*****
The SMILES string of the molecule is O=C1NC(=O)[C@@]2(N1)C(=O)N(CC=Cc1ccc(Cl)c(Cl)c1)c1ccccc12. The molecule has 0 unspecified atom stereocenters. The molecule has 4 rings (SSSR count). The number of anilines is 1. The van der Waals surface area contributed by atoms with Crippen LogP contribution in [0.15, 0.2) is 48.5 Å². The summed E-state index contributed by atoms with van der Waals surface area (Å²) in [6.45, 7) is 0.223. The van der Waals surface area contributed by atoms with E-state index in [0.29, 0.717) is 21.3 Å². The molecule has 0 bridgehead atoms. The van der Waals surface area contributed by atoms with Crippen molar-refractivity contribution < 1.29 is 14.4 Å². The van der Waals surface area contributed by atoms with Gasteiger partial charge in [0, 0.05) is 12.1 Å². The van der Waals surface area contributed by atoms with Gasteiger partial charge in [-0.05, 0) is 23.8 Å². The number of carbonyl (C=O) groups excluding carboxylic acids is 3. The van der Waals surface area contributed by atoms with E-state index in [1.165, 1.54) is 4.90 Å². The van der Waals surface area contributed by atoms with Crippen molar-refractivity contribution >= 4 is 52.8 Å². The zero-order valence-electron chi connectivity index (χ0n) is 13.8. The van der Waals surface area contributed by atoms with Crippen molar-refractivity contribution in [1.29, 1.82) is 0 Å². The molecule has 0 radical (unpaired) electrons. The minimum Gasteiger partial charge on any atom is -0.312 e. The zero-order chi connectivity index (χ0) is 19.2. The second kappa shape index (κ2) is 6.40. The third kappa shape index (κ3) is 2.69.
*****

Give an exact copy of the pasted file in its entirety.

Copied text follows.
The SMILES string of the molecule is O=C1NC(=O)[C@@]2(N1)C(=O)N(CC=Cc1ccc(Cl)c(Cl)c1)c1ccccc12. The molecule has 0 unspecified atom stereocenters. The molecule has 4 rings (SSSR count). The number of anilines is 1. The van der Waals surface area contributed by atoms with Crippen LogP contribution in [0.15, 0.2) is 48.5 Å². The summed E-state index contributed by atoms with van der Waals surface area (Å²) in [6.45, 7) is 0.223. The van der Waals surface area contributed by atoms with E-state index in [0.29, 0.717) is 21.3 Å². The molecule has 0 bridgehead atoms. The van der Waals surface area contributed by atoms with Crippen molar-refractivity contribution < 1.29 is 14.4 Å². The van der Waals surface area contributed by atoms with Gasteiger partial charge in [0, 0.05) is 12.1 Å². The van der Waals surface area contributed by atoms with Gasteiger partial charge in [-0.05, 0) is 23.8 Å². The number of carbonyl (C=O) groups excluding carboxylic acids is 3. The van der Waals surface area contributed by atoms with E-state index in [1.165, 1.54) is 4.90 Å². The van der Waals surface area contributed by atoms with Crippen molar-refractivity contribution >= 4 is 52.8 Å². The zero-order valence-electron chi connectivity index (χ0n) is 13.8. The van der Waals surface area contributed by atoms with Crippen molar-refractivity contribution in [1.29, 1.82) is 0 Å². The molecule has 0 radical (unpaired) electrons. The minimum Gasteiger partial charge on any atom is -0.312 e. The zero-order chi connectivity index (χ0) is 19.2. The second kappa shape index (κ2) is 6.40. The third kappa shape index (κ3) is 2.69.